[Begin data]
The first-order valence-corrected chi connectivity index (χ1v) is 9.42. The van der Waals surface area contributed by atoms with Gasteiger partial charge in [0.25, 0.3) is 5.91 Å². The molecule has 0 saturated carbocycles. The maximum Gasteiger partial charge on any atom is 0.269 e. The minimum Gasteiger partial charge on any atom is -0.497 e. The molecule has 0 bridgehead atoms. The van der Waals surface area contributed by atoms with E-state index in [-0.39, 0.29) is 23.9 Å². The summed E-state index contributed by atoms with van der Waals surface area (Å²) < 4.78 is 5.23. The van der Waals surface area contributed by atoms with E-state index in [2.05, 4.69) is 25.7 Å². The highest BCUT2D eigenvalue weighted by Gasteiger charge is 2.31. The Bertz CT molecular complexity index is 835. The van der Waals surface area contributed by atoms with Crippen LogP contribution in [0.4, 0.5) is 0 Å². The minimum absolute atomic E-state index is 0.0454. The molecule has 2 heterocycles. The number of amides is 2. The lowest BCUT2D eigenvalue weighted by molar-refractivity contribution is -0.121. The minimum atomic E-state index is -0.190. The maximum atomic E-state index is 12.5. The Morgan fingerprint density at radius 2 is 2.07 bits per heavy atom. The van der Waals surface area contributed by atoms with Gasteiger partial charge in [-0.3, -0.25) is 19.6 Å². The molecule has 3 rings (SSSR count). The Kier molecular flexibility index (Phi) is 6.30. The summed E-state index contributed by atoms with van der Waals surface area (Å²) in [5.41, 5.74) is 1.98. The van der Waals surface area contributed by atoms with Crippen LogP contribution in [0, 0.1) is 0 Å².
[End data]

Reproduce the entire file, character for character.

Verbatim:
The first-order valence-corrected chi connectivity index (χ1v) is 9.42. The van der Waals surface area contributed by atoms with Gasteiger partial charge in [0.25, 0.3) is 5.91 Å². The molecule has 0 saturated carbocycles. The maximum Gasteiger partial charge on any atom is 0.269 e. The minimum Gasteiger partial charge on any atom is -0.497 e. The molecule has 0 bridgehead atoms. The van der Waals surface area contributed by atoms with E-state index in [-0.39, 0.29) is 23.9 Å². The summed E-state index contributed by atoms with van der Waals surface area (Å²) < 4.78 is 5.23. The van der Waals surface area contributed by atoms with E-state index in [2.05, 4.69) is 25.7 Å². The highest BCUT2D eigenvalue weighted by Gasteiger charge is 2.31. The Bertz CT molecular complexity index is 835. The van der Waals surface area contributed by atoms with Crippen LogP contribution in [0.4, 0.5) is 0 Å². The minimum absolute atomic E-state index is 0.0454. The molecule has 2 heterocycles. The number of amides is 2. The lowest BCUT2D eigenvalue weighted by molar-refractivity contribution is -0.121. The minimum atomic E-state index is -0.190. The maximum atomic E-state index is 12.5. The Morgan fingerprint density at radius 2 is 2.07 bits per heavy atom. The van der Waals surface area contributed by atoms with Gasteiger partial charge in [-0.3, -0.25) is 19.6 Å². The molecule has 3 rings (SSSR count). The Kier molecular flexibility index (Phi) is 6.30. The summed E-state index contributed by atoms with van der Waals surface area (Å²) in [5.41, 5.74) is 1.98. The van der Waals surface area contributed by atoms with Crippen LogP contribution in [0, 0.1) is 0 Å².